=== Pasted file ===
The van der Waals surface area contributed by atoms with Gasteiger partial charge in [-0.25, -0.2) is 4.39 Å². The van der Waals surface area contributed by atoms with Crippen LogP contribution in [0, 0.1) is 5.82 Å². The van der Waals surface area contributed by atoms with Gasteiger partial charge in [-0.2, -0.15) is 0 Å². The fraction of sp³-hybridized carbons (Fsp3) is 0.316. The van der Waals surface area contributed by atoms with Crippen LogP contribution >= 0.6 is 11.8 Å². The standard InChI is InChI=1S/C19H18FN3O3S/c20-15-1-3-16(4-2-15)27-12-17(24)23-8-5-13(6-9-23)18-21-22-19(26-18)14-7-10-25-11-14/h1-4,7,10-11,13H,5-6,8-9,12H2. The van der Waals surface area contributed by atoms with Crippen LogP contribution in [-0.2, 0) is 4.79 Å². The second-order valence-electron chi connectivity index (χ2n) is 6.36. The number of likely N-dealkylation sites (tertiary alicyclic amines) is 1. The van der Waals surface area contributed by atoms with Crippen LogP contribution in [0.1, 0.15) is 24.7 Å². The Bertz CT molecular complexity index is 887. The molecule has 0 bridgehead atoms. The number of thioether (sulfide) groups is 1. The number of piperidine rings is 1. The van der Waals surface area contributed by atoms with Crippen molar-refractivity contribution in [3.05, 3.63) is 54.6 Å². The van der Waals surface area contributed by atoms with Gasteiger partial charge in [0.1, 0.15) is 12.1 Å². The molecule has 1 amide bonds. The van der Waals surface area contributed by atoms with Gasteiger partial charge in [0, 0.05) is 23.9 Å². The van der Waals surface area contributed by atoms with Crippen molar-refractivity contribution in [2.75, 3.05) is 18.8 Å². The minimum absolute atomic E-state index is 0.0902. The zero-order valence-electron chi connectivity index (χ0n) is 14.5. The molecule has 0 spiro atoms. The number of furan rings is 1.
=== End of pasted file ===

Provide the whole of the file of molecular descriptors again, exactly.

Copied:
The van der Waals surface area contributed by atoms with Gasteiger partial charge in [-0.25, -0.2) is 4.39 Å². The van der Waals surface area contributed by atoms with Crippen LogP contribution in [0, 0.1) is 5.82 Å². The van der Waals surface area contributed by atoms with Gasteiger partial charge in [-0.2, -0.15) is 0 Å². The fraction of sp³-hybridized carbons (Fsp3) is 0.316. The van der Waals surface area contributed by atoms with Crippen LogP contribution >= 0.6 is 11.8 Å². The standard InChI is InChI=1S/C19H18FN3O3S/c20-15-1-3-16(4-2-15)27-12-17(24)23-8-5-13(6-9-23)18-21-22-19(26-18)14-7-10-25-11-14/h1-4,7,10-11,13H,5-6,8-9,12H2. The van der Waals surface area contributed by atoms with Crippen LogP contribution in [-0.2, 0) is 4.79 Å². The second-order valence-electron chi connectivity index (χ2n) is 6.36. The number of likely N-dealkylation sites (tertiary alicyclic amines) is 1. The van der Waals surface area contributed by atoms with Crippen LogP contribution in [0.1, 0.15) is 24.7 Å². The Bertz CT molecular complexity index is 887. The molecule has 0 bridgehead atoms. The number of thioether (sulfide) groups is 1. The number of piperidine rings is 1. The van der Waals surface area contributed by atoms with Crippen molar-refractivity contribution in [3.05, 3.63) is 54.6 Å². The van der Waals surface area contributed by atoms with Gasteiger partial charge in [0.1, 0.15) is 12.1 Å². The molecule has 1 amide bonds. The van der Waals surface area contributed by atoms with Gasteiger partial charge in [0, 0.05) is 23.9 Å². The van der Waals surface area contributed by atoms with Crippen molar-refractivity contribution in [2.75, 3.05) is 18.8 Å². The minimum absolute atomic E-state index is 0.0902. The zero-order valence-electron chi connectivity index (χ0n) is 14.5. The molecule has 0 spiro atoms. The number of furan rings is 1.